English High School - Blue and Blue / Record Yearbook (Boston, MA)

 - Class of 1944

Page 1 of 124

 

English High School - Blue and Blue / Record Yearbook (Boston, MA) online yearbook collection, 1944 Edition, Cover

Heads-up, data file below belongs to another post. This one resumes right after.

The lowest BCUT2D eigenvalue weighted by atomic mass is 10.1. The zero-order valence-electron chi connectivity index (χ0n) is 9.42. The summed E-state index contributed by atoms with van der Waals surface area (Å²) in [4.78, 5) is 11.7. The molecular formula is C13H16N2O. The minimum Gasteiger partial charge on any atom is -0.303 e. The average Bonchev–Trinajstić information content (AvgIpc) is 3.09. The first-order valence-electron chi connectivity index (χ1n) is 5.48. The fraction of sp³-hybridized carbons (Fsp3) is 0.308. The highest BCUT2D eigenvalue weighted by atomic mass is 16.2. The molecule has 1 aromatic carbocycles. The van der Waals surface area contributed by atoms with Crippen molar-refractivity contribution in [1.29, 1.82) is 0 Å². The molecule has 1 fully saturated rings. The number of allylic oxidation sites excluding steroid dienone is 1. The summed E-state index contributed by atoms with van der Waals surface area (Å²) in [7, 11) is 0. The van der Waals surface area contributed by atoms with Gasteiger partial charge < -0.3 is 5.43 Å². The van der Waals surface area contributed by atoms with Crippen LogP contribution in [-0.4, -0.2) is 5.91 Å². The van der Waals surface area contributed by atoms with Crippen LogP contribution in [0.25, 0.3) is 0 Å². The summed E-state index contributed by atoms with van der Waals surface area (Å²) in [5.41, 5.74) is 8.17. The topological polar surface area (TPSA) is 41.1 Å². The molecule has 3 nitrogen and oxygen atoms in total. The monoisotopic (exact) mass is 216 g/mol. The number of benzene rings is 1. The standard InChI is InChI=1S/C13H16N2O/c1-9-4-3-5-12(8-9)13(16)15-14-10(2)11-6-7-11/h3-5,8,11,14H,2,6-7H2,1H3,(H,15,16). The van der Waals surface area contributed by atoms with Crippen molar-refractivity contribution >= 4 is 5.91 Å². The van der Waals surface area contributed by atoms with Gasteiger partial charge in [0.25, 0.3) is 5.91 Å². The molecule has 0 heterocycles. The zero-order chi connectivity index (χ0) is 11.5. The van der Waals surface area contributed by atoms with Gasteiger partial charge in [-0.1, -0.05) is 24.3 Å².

Cover



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Text from Pages 1 - 124 of the 1944 volume: